This is my first year trying SBG (Standards Based Grading) after being inspired by a handful of teachers. (ddmeyer, jybuell, ThinkThankThunk, fnoschese) I taught five sections of physics this year and have used “traditional” grading prior to this year. So how do I feel about the switch?…
- I felt more focused by creating objectives and prioritizing objectives instead of like in the past, where I just throw things at them and “hope it sticks”. 90% of it sticks? “A” for you! 70% of it sticks? Even if none of it was a core idea? “C” for you!
- Students were relatively on-task for most activities, considering nothing was actually “worth points”. I was afraid the first assignment of the year would be met by a conversation like this:
S: How much is this worth?
T: um… your grade is determined by quizzes and tests
S: … so, nothing?
S: [sits back and stares at ceiling]
But that never happened. Sure, I had students who didn’t do diddly squat, but based on my prior experiences, I’d say these students would have done no more work than if assignments were worth points.
At first it was a bit difficult not having the crutch of threatening students with loss of points, but this only encouraged me to make my activities more meaningful and engaging, and eventually it was overall liberating not feeling like I had to “motivate” my students by dangling the points carrot in their faces.
- Students focused on objectives by their labels (T3, CV2, EM4, etc.). I’m not sure they ever read the actual objective. So in their heads they were trying to “learn CV2” instead of “learn how to calculate the average velocity of an object”. Instead of learning what was described, they were learning “how to do those types of problems labeled CV2”.
- Some or most students were motivated to remediate missed objectives, but it turned into a bunch of 1-on-1 tutoring sessions. I’ll need some way for them to remediate that’s not such a huge barrier that they would rather take the lower grade than relearn the material. Currently the only ways for them to remediate is to ask a friend (not a viable choice for everyone), ask me (takes up my time), or research on their own using the textbook or online resources (not going to happen). I’d like to create some accessible resources so if they do come to me for help, I can direct them to these resources. Or tell them if they’d like to re-assess, they must first offer evidence that they’ve gone over the resources.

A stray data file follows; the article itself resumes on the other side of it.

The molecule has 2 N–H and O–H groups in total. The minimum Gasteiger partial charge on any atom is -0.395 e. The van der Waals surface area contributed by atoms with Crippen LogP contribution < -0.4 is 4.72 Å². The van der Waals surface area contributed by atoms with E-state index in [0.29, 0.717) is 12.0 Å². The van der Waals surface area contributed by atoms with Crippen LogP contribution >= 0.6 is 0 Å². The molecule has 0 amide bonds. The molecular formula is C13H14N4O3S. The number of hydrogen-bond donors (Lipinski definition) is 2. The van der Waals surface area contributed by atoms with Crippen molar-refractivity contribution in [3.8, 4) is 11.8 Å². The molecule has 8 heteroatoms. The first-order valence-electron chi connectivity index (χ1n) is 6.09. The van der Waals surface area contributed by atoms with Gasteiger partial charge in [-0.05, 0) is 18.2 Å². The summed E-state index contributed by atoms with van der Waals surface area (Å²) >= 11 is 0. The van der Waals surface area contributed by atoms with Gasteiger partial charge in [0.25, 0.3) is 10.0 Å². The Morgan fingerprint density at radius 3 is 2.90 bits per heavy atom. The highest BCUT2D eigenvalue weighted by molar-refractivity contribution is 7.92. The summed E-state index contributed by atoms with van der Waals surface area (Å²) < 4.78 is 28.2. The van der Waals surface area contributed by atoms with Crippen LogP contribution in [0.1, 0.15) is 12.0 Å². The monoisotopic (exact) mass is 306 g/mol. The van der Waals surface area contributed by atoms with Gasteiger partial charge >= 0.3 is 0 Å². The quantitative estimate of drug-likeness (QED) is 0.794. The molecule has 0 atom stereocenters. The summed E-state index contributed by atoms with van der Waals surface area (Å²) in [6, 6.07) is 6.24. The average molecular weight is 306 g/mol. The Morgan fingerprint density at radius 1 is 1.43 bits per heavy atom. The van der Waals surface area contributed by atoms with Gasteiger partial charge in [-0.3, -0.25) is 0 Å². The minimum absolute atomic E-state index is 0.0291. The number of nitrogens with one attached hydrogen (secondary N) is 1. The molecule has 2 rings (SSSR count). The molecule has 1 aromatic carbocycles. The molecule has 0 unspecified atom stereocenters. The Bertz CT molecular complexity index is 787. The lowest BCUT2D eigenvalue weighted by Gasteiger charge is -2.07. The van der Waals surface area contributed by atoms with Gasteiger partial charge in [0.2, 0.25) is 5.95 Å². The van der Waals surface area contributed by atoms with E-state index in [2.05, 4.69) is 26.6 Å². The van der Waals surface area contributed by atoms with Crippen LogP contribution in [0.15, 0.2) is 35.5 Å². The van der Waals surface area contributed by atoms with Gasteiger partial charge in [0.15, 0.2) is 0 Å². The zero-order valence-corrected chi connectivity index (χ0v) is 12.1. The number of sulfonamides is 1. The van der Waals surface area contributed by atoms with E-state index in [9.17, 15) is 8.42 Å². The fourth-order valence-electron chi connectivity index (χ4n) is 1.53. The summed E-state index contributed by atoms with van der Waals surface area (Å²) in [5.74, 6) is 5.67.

- Homework completion was still an issue, although it’s hard to say how much meaningful completion there was compared to when I had “traditional” grading. Second semester I tried a homework incentive system (complete/attempt more than 70% of assignments, +1 grade letter). No significant increase in number of students doing homework. Also, if they fell below 70%, it seemed like less incentive to do homework than before. I felt like since I started dangling the incentive system in front of their faces, this replaced any intrinsic motivation they might have had.
- I’d like to have large and/or long-term assignments/projects. I think students can do short-term work in class (attempt a worksheet, whiteboard, do an activity) for no points, but I have serious doubts about students doing extended writing or any real “serious work” for no points.
- I started out with too many objectives each unit. I now try to combine them down to 6 for each unit/model so the list doesn’t seem daunting. I feel like long list lowers motivation (“so many things to learn!”).
- I’ll keep the same formatting, which took a while to evolve into the current state. Objectives written at the top of each worksheet and assessment, and scores embedded in the objective list. (Another– although not great– reason for fewer objectives)
- How do I assess projects and provide the proper motivation/incentives?
- How do I assess students individually for projects?
I’ll never return to the old (traditional) grading system, which is relatively arbitrary and emphasizes points instead of learning. Although the “bad” list looks longer than the “good” list, the problems are less with the philosophy behind SBG, and more with my implementation of it this year. I will continue with the philosophy behind SBG, but I’ll need to adapt my implementation to how I plan to teach next year — with more projects, as activities and assessments (Project Based Learning is my next venture).